The combined forces of South Korea and the United States on Monday kicked off their joint annual war game that could raise the de-escalated tension on the Korean Peninsula.
The annually-held Ulchi Freedom Guardian (UFG) was scheduled to last through Aug. 31, according to local media reports citing South Korea's military authorities.
The computer-assisted simulation exercise would mobilize about 17,500 U.S. troops, including 3,000 reinforcements from outside South Korea. It was lower than last year's 25,000 U.S. soldiers.
Around 28,500 U.S. troops are stationed in South Korea as a legacy of the 1950-53 Korean War.
From the South Korean side, some 50,000 forces would join the military exercise. It was the same as last year's.
It was not known whether any U.S. strategic weapon, such as a nuclear-powered aircraft carrier and nuclear-capable bombers, would be mobilized.
The war game could re-escalate the eased tensions on the peninsula as the Democratic People's Republic of Korea (DPRK) has denounced it as a dress rehearsal for northward invasion.
Seoul and Washington claimed their joint war games, including the "Key Resolve" and "Foal Eagle" springtime joint military exercises, to be defensive in nature.
Tensions eased after U.S. President Donald Trump said last week that top DPRK leader Kim Jon Un made a "wise and well reasoned" decision not to fire missiles targeting the waters off the U.S. island of Guam.
According to the DPRK's official KCNA news agency, Kim had decided to delay the missile launch to wait and see what the U.S. would do next.
Before the suspended exchange of belligerent rhetoric, tensions mounted on the peninsula amid the war of words between Pyongyang and Washington.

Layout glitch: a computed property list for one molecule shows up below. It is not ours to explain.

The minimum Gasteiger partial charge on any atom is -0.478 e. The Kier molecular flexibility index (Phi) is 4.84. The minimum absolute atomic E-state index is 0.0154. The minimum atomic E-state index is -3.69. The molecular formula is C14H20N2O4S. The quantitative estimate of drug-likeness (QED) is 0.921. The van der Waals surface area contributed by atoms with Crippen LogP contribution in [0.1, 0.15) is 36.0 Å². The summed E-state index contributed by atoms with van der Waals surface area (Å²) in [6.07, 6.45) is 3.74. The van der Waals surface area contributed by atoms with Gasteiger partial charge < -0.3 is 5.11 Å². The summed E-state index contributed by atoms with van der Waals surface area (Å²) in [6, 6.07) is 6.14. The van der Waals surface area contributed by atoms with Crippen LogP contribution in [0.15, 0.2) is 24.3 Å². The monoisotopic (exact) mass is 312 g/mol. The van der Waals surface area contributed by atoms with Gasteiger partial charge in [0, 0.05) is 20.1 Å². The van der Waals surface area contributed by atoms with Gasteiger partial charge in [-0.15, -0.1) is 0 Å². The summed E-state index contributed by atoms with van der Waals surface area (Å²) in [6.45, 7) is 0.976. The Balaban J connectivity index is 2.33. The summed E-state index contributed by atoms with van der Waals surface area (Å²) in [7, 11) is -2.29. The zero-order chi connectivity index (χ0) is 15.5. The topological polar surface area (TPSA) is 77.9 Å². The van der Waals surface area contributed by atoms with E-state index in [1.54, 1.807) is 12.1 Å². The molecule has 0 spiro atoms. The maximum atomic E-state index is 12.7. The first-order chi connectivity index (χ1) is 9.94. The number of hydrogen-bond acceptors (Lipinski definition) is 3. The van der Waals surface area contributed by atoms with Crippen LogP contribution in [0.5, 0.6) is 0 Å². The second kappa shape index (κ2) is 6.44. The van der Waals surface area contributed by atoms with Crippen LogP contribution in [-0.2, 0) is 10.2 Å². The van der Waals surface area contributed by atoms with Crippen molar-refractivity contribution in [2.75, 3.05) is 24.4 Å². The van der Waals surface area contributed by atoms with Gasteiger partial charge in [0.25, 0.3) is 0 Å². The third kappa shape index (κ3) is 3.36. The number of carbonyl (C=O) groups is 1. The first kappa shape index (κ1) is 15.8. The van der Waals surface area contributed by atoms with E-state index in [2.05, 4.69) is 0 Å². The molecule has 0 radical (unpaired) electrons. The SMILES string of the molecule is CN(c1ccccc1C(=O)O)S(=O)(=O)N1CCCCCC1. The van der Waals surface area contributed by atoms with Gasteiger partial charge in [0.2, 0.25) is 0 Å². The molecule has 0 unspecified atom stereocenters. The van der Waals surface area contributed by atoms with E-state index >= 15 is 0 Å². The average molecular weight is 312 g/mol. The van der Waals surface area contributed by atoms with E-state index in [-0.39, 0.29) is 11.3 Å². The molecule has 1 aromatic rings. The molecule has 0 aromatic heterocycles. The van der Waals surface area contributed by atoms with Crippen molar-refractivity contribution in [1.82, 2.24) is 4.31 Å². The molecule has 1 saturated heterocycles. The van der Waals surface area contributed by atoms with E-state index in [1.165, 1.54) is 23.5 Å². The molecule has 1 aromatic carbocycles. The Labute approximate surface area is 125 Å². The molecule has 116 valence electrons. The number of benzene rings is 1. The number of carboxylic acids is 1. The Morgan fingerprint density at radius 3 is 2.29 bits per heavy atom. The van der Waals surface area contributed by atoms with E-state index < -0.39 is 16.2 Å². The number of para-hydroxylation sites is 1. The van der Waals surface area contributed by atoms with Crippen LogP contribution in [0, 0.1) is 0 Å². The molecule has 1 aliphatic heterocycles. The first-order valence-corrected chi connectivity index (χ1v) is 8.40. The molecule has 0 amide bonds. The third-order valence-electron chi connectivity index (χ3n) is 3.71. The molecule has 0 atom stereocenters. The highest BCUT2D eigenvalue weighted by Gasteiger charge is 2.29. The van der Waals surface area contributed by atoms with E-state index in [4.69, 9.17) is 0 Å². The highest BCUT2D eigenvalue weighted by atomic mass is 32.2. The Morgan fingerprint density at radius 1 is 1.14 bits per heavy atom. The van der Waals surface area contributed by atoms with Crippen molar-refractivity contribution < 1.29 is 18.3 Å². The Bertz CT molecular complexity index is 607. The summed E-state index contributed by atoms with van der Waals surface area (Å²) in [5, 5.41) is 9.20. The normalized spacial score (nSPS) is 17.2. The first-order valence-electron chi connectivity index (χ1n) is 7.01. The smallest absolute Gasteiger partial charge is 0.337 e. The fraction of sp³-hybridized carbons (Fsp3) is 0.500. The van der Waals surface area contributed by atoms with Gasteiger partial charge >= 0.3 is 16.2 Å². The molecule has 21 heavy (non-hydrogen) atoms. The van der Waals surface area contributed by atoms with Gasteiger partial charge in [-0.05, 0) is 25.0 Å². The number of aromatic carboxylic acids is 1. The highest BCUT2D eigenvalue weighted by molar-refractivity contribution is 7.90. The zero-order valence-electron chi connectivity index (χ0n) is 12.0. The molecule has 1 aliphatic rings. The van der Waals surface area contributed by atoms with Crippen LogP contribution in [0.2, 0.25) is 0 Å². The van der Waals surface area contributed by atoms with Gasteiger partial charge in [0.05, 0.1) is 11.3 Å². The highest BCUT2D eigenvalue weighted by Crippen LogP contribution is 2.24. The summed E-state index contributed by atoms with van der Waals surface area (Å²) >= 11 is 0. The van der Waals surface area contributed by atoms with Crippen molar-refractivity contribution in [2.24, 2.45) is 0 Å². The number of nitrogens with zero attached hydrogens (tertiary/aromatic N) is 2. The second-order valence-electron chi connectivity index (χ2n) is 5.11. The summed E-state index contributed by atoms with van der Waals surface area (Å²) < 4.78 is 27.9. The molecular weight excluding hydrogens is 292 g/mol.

Trump had warned the DPRK that the country would be met with "fire and fury" if it continues threat to Washington.
In response, the DPRK warned that it could fire four intermediate-range ballistic missiles towards the Pacific island of Guam, leading to Trump's warning that the U.S. military was "locked and loaded."
To mark 100 days in office, South Korean President Moon Jae-in told a nationally televised press conference Thursday that there would never be another war on the peninsula.
Moon pledged to prevent war from breaking out by all means, reiterating his earlier comments. He emphasized the need to resume dialogue with the DPRK for peace and the denuclearized peninsula.
Air Force Gen. Jeong Kyeong-doo, newly appointed chairman of South Korea's Joint Chief of Staff (JCS), said in the parliamentary confirmation hearing last week that it would be important to dissuade Pyongyang from its possession of nuclear weapons through dialogue and pressure.
Jeong said the eventual goal was the denuclearized peninsula, but he noted that the freezing of the DPRK's nuclear program would be necessary in the middle stage as the eventual goal would be hard to achieve at a time.